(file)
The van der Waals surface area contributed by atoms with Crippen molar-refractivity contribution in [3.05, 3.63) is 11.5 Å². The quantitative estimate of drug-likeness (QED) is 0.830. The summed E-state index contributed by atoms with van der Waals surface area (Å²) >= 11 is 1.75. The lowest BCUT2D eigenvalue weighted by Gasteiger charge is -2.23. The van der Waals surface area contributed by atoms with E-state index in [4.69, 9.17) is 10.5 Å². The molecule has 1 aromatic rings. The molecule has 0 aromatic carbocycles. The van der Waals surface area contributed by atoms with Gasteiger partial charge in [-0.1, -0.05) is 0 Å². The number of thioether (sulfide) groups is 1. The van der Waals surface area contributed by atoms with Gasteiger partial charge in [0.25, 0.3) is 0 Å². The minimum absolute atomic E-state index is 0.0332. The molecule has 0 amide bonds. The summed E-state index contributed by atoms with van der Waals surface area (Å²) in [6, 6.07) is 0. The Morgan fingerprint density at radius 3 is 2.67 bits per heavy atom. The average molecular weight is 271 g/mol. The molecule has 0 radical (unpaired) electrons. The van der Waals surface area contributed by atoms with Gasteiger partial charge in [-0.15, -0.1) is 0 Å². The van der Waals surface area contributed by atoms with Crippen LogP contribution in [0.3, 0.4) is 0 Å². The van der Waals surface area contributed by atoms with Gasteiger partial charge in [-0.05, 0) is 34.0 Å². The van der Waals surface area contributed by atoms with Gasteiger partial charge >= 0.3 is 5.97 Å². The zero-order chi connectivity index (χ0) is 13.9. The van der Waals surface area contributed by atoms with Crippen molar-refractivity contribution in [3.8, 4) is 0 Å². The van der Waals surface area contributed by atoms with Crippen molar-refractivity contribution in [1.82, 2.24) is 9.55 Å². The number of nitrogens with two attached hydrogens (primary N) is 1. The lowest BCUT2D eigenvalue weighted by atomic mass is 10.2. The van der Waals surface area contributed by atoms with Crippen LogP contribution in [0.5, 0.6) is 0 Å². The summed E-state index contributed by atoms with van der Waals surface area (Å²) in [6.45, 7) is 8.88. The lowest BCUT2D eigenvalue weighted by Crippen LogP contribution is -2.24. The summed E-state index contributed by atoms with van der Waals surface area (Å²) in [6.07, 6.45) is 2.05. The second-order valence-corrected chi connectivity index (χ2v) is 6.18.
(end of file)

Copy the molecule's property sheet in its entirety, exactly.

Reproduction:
The van der Waals surface area contributed by atoms with Crippen molar-refractivity contribution in [3.05, 3.63) is 11.5 Å². The quantitative estimate of drug-likeness (QED) is 0.830. The summed E-state index contributed by atoms with van der Waals surface area (Å²) >= 11 is 1.75. The lowest BCUT2D eigenvalue weighted by Gasteiger charge is -2.23. The van der Waals surface area contributed by atoms with E-state index in [4.69, 9.17) is 10.5 Å². The molecule has 1 aromatic rings. The molecule has 0 aromatic carbocycles. The van der Waals surface area contributed by atoms with Gasteiger partial charge in [-0.1, -0.05) is 0 Å². The number of thioether (sulfide) groups is 1. The van der Waals surface area contributed by atoms with Gasteiger partial charge in [0.25, 0.3) is 0 Å². The minimum absolute atomic E-state index is 0.0332. The molecule has 0 amide bonds. The summed E-state index contributed by atoms with van der Waals surface area (Å²) in [6, 6.07) is 0. The Morgan fingerprint density at radius 3 is 2.67 bits per heavy atom. The average molecular weight is 271 g/mol. The molecule has 0 radical (unpaired) electrons. The van der Waals surface area contributed by atoms with Gasteiger partial charge in [-0.15, -0.1) is 0 Å². The van der Waals surface area contributed by atoms with Crippen LogP contribution in [0.3, 0.4) is 0 Å². The van der Waals surface area contributed by atoms with Gasteiger partial charge in [-0.05, 0) is 34.0 Å². The van der Waals surface area contributed by atoms with Gasteiger partial charge >= 0.3 is 5.97 Å². The zero-order chi connectivity index (χ0) is 13.9. The van der Waals surface area contributed by atoms with Crippen molar-refractivity contribution in [3.8, 4) is 0 Å². The van der Waals surface area contributed by atoms with Crippen molar-refractivity contribution in [1.82, 2.24) is 9.55 Å². The number of nitrogens with two attached hydrogens (primary N) is 1. The lowest BCUT2D eigenvalue weighted by atomic mass is 10.2. The van der Waals surface area contributed by atoms with Crippen LogP contribution in [0.5, 0.6) is 0 Å². The summed E-state index contributed by atoms with van der Waals surface area (Å²) in [6.45, 7) is 8.88. The lowest BCUT2D eigenvalue weighted by Crippen LogP contribution is -2.24. The summed E-state index contributed by atoms with van der Waals surface area (Å²) in [6.07, 6.45) is 2.05. The second-order valence-corrected chi connectivity index (χ2v) is 6.18.